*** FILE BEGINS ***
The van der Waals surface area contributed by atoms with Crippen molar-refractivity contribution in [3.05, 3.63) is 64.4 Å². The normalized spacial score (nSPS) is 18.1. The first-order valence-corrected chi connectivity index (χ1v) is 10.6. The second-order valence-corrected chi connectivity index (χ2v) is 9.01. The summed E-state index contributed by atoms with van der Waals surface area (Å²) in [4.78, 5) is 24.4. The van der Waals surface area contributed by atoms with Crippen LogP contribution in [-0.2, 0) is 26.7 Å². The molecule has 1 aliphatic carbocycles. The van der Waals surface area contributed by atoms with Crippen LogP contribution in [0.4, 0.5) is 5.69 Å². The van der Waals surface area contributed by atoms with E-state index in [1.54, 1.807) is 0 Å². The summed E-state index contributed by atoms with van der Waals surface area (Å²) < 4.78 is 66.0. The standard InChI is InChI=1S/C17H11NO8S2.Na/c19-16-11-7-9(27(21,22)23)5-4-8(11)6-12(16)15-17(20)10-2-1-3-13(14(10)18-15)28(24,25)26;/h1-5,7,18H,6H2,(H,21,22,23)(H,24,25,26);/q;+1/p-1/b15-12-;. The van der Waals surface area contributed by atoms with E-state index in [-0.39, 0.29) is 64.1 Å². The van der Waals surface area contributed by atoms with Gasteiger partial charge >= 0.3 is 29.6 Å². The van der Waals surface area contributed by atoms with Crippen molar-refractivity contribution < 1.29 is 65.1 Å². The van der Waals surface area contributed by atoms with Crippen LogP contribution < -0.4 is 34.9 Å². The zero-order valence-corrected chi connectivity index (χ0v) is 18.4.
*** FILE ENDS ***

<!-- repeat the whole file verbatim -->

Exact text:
The van der Waals surface area contributed by atoms with Crippen molar-refractivity contribution in [3.05, 3.63) is 64.4 Å². The normalized spacial score (nSPS) is 18.1. The first-order valence-corrected chi connectivity index (χ1v) is 10.6. The second-order valence-corrected chi connectivity index (χ2v) is 9.01. The summed E-state index contributed by atoms with van der Waals surface area (Å²) in [4.78, 5) is 24.4. The van der Waals surface area contributed by atoms with Crippen LogP contribution in [-0.2, 0) is 26.7 Å². The molecule has 1 aliphatic carbocycles. The van der Waals surface area contributed by atoms with Crippen LogP contribution in [0.4, 0.5) is 5.69 Å². The van der Waals surface area contributed by atoms with E-state index in [1.54, 1.807) is 0 Å². The summed E-state index contributed by atoms with van der Waals surface area (Å²) < 4.78 is 66.0. The standard InChI is InChI=1S/C17H11NO8S2.Na/c19-16-11-7-9(27(21,22)23)5-4-8(11)6-12(16)15-17(20)10-2-1-3-13(14(10)18-15)28(24,25)26;/h1-5,7,18H,6H2,(H,21,22,23)(H,24,25,26);/q;+1/p-1/b15-12-;. The van der Waals surface area contributed by atoms with E-state index in [-0.39, 0.29) is 64.1 Å². The van der Waals surface area contributed by atoms with Gasteiger partial charge >= 0.3 is 29.6 Å². The van der Waals surface area contributed by atoms with Crippen molar-refractivity contribution < 1.29 is 65.1 Å². The van der Waals surface area contributed by atoms with Crippen LogP contribution < -0.4 is 34.9 Å². The zero-order valence-corrected chi connectivity index (χ0v) is 18.4.